National Repository of Grey Literature 2 records found  Search took 0.01 seconds. 
Epididymal maturation – a crucial step in the post-testicular sperm development
Postlerová, Pavla ; Pohlová, Alžběta ; Zigo, Michal ; Jonáková, Věra
Mammalian spermatozoa after their development in testis undergo the post-testicular maturation in epididymis where acquire their fertilization ability and competence of movement. The epididymis is tissue with very active fluid-absorbing and fluid-secreting activity. Epididymal fluid contains ions and small molecules, proteins, glycoproteins and enzymes. The surface of spermatozoa is exposed directly to the epididymal fluid, and the sperm plasma membrane is significantly changed. Some testicular proteins are altered, masked, or replaced by new proteins/glycoproteins of epididymal origin. Several proteins produced by epididymis have been described in various mammalian species and shown to be associated with spermatozoa suggesting a role in the sperm maturation and/or sperm-egg binding and fusion. We isolated proteins from fluid, tissue and sperm of boar epididymis, and separated them by chromatographic and electrophoretic methods. We searched for known proteins using panel of antibodies and tested proteins of epididymal fluid for binding abilities. In the epididymis, we found proteins described as proteins of seminal plasma and associated with the sperm surface, such as spermadhesins, beta-microseminoprotein and acrosin inhibitor. These proteins were detected in epididymal sperm, fluid and tissue. We showed that some epididymal proteins may bind the spermatozoa and change the binding sites on the sperm surface. We determined and identified some proteins from boar epididymal fluid with affinity to heparin, hyaluronan and zona pellucida glycoproteins. These phenomena indicate that epididymal fluid proteins bind to the sperm surface during epididymal maturation and might subsequently play role in the sperm capacitation or sperm-zona pellucida binding.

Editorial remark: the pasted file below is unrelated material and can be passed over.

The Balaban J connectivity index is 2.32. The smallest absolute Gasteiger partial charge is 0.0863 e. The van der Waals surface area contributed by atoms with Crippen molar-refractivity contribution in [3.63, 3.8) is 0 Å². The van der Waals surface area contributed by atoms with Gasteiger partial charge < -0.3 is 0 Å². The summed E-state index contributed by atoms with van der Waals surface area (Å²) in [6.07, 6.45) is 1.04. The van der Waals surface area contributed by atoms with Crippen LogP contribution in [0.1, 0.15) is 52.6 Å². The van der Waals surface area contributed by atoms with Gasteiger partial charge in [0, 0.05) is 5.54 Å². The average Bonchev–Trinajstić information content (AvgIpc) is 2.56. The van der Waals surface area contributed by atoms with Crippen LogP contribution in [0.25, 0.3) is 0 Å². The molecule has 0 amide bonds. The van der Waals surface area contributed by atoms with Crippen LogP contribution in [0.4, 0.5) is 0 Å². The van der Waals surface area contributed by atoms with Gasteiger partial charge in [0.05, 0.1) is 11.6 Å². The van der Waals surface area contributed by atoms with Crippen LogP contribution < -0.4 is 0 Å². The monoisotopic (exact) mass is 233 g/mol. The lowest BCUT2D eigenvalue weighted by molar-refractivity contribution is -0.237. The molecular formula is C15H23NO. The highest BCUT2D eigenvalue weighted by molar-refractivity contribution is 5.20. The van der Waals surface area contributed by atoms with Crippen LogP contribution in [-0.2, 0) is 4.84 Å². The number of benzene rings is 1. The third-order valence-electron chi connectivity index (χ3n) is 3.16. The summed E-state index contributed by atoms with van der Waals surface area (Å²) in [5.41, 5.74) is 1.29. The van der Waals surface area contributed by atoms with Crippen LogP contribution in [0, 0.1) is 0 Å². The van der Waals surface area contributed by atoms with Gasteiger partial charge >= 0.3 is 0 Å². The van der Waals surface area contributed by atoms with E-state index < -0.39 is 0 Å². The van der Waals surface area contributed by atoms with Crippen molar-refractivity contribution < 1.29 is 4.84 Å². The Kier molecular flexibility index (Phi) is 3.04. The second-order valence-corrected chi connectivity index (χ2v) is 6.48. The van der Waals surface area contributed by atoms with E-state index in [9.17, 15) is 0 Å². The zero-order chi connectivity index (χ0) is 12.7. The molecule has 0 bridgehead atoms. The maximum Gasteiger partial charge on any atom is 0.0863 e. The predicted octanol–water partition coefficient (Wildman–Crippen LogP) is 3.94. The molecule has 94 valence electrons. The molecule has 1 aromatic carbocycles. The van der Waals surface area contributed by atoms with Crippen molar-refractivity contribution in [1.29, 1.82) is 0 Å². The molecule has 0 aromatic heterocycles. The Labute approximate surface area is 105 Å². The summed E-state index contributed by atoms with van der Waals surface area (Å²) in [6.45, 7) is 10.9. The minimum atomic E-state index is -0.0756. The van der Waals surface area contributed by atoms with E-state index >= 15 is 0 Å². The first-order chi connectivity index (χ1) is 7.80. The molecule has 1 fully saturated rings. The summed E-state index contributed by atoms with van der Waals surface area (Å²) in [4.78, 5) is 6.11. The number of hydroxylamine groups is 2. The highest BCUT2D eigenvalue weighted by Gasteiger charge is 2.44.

Enzymatic and inhibiting activity in boar epididymal fluid
Davidová, Nina ; Ren, Š. ; Liberda, J. ; Jonáková, Věra ; Maňásková-Postlerová, Pavla
Sperm maturation, represents a key step in the reproduction process. Spermatozoa, particularly the plasma membrane, are exposed to epididymal fluid (EF) components representing the natural environment essential for their post-testicular maturation. Changes in the sperm membrane proteins are influenced by proteolytic and glycosidic enzymes present in the EF. Accordingly, the occurrence of inhibitors in this reproductive organ is very important for the regulation of sperm membrane protein processing. In present study, we monitored protease and glycosidase activities, and inhibitors of metallo- and serine proteinases in boar EF. Additionally, we studied acrosin inhibitor in fluid, spermatozoa and tissue along the epididymis. We chromatographically separated boar EF into several fractions. These fractions were subjected to SDS-electrophoresis and the separated proteins were either studied by zymographic methods or transferred to nitrocellulose membranes for detection of metallo- and serine proteinases and their inhibitors, and acrosin inhibitor by specific antibody, respectively. Acrosin inhibitor was monitored also in the sperm and tissue of the boar epididymis. In boar epididymal fluid, several metallo- and serine proteinases with different molecular masses, and inhibitors of metalloproteinase MMP-9 and acrosin were found. We measured strong activity of mannosidase in this fluid. Using specific antibody, we registered the increasing signal of acrosin inhibitor from caput to cauda epididymis in the spermatozoa, fluid and also tissue. Proteinases and their inhibitors in reproductive fluids may play a significant role in reproduction processes. Especially, acrosin inhibitor in the reproductive tract inactivates prematurely released sperm acrosin and protects spermatozoa and reproductive epithelium against proteolytic degradation. High mannosidase activity in boar EF suggests evident role of mannose structures in the sperm interaction during reproductive events.

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